Finishing Touches

So I finished the knitting on my February Lady Sweater over a week ago, took pictures and blogged about it. All it needed at that point was blocking and buttons. (For those of you who are not knitters, blocking is the process of washing the garment and then shaping it to dry. It relaxes the yan and helps the garment smooth out and take its final, finished shape).

And yet, excited as I was to finish it and be able to wear it, doing those things took me over a week. It’s not like they are hard or even all that time consuming; the two activities together probably take 20 minutes. And since I’m not by nature a procrastinator, it makes me wonder why I didn’t do it right away.

But after some thought, I think I may have figured it out. You see, when those minor items are completed, the item will really be done. DONE. And at that point, I’ll face the results of my handiwork and the little fear I have that it won’t be the way that I wanted it. As long as it’s unblocked, whatever I don’t like about it can always be fixed in the blocking process, right?

This is part of what makes knitting a funny process. You start with sticks and sting, sometimes a pattern, and definitely an idea of what you want this thing to look like when it’s done. And sometimes, if you’re really lucky and the knitting gods are in your favor, it comes out the way you envisioned it. Sometimes it comes out looking quite different, but still lovely. And sometimes, it comes out in a way that makes you want to stuff it in the back of the drawer and pretend it never happened. It’s a unique combination of the fit of a garment you can’t try on until it’s done with a yarn that may be different in color or drape or texture than your vision.

One of the things that new knitters aspire to – and something that knitters get better at with experience – is predictability; of knowing when you start a project that you’ll like the end result. That said, it’s also the case that even famous knitters have their occasional disaster. Luckily, many are kind enough to share that fact with us, so the rest of us have the comfort of knowing that it’s not just us.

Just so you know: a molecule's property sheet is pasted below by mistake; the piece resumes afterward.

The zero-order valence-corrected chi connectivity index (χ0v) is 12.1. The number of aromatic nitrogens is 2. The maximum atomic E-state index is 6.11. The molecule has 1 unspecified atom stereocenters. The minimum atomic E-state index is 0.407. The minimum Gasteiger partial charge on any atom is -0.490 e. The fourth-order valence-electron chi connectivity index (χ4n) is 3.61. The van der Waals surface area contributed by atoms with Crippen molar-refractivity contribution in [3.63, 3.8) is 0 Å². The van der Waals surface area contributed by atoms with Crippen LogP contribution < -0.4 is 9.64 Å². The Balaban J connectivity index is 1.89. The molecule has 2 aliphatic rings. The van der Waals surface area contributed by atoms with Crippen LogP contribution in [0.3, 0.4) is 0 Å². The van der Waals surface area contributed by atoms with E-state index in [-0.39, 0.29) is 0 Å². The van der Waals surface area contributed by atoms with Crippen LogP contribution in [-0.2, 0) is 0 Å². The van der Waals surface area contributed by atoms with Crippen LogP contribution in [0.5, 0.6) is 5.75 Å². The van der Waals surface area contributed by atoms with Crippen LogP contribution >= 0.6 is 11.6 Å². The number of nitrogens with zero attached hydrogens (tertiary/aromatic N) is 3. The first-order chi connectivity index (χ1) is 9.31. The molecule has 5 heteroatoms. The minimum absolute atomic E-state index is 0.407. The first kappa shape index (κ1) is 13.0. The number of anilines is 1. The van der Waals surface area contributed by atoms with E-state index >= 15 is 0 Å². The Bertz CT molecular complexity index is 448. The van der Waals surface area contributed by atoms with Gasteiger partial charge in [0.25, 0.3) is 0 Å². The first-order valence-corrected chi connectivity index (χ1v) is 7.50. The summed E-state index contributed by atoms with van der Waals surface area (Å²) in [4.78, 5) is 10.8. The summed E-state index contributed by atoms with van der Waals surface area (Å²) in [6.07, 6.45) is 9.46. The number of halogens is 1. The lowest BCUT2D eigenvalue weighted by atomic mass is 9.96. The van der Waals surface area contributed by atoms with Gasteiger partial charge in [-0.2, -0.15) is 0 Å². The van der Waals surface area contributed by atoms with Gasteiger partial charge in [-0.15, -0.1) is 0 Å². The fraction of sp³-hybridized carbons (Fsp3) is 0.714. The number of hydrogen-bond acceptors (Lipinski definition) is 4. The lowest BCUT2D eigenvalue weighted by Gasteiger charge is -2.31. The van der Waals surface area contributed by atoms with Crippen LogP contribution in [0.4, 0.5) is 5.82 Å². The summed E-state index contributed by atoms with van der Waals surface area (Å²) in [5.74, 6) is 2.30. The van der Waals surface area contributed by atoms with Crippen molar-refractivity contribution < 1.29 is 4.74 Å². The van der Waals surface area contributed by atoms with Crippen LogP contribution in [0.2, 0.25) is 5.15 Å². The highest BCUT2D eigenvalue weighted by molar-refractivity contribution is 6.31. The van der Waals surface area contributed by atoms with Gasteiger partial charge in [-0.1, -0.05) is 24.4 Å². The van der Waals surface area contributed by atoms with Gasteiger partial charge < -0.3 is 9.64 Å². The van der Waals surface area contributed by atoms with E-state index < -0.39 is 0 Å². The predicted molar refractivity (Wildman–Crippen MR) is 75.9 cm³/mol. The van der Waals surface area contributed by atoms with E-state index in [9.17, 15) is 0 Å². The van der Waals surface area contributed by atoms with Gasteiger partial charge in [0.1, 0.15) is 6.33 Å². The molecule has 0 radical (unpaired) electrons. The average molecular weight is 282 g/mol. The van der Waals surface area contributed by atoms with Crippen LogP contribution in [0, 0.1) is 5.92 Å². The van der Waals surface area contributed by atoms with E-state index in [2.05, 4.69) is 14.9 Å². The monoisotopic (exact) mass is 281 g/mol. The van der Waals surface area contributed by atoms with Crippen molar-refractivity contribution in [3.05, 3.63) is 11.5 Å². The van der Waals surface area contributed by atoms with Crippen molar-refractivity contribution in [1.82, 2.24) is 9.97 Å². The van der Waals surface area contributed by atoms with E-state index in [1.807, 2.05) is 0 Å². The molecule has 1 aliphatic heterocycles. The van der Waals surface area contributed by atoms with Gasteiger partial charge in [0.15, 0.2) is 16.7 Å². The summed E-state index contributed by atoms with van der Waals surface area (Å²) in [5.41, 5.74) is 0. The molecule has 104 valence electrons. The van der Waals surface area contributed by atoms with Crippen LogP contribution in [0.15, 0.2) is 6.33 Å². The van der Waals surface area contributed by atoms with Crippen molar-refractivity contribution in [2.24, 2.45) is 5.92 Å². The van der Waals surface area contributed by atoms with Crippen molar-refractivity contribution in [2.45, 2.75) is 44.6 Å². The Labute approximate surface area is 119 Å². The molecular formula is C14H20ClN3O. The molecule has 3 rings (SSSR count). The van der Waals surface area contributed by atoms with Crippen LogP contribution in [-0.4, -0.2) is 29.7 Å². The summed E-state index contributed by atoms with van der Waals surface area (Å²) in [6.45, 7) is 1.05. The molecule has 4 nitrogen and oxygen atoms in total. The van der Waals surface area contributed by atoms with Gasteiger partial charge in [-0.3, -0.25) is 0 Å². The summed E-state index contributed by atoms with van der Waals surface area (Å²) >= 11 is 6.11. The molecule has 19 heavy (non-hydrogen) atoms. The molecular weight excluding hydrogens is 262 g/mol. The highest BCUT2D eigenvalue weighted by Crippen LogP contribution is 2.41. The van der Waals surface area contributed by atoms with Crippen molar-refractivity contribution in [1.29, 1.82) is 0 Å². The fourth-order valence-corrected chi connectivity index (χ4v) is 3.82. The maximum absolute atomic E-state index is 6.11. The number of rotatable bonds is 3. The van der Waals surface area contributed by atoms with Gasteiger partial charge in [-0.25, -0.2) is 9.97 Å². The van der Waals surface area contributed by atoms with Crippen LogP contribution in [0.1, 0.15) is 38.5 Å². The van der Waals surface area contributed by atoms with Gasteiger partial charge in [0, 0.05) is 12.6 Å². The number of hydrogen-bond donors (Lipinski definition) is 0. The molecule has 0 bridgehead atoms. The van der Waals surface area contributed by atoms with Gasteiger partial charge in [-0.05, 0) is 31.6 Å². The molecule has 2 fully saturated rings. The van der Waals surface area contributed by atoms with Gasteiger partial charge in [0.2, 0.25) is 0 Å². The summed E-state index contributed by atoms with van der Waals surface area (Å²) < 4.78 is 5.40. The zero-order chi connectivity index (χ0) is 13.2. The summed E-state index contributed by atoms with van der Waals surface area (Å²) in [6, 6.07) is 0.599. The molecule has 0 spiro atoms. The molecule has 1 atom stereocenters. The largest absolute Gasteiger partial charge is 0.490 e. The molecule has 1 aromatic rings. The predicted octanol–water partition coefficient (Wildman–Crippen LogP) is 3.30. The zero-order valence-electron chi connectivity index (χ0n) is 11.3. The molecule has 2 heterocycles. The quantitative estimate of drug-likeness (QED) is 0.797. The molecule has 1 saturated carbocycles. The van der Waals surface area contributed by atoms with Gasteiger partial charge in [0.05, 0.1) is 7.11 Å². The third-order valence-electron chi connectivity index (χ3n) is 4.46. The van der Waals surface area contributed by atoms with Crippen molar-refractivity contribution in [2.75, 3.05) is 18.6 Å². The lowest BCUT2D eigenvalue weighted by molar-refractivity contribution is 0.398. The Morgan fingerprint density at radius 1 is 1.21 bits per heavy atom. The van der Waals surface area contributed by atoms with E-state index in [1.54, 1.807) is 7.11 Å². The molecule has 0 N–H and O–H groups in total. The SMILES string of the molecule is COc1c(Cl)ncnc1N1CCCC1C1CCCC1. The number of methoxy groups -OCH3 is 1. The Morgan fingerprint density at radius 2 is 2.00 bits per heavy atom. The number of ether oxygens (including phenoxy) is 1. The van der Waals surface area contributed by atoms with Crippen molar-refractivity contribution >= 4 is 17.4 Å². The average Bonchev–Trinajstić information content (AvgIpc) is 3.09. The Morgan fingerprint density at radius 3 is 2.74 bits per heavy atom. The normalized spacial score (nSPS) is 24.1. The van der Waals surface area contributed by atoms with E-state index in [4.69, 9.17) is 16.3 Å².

Still, at least for me, it’s always a slightly uncomfortable feeling when you are the last stage of finishing a project. The end is near – and that might be a great thing. Or the sweater might come out the size of Chewbacca. You just never know. As for this sweater, so far so good. The lace spread out nicely when I blocked it. When it’s dry (which should be sometime today), I’ll add the buttons and hopefully I’ll love it. Cross your fingers for me.

2 thoughts on “Finishing Touches

  1. Peggy says:

    This post reminds me of something I read last night in EZ’s Knitting Without Tears. When she was talking about using two dye lots, ways to fool the eyes. EZ pointed out that as the knitter, we wouldn’t be fooled beacuse we knew too much! Hahaha!

    I’m really enjoying the book! Thanks Mardee!

  2. mardeeknits says:

    Thanks, Peggy! As you know, EZ is one of my absolute favorites – I think mostly because she believes that knitters are smart and believes that you should be the boss of your knitting, not the pattern. I love that!

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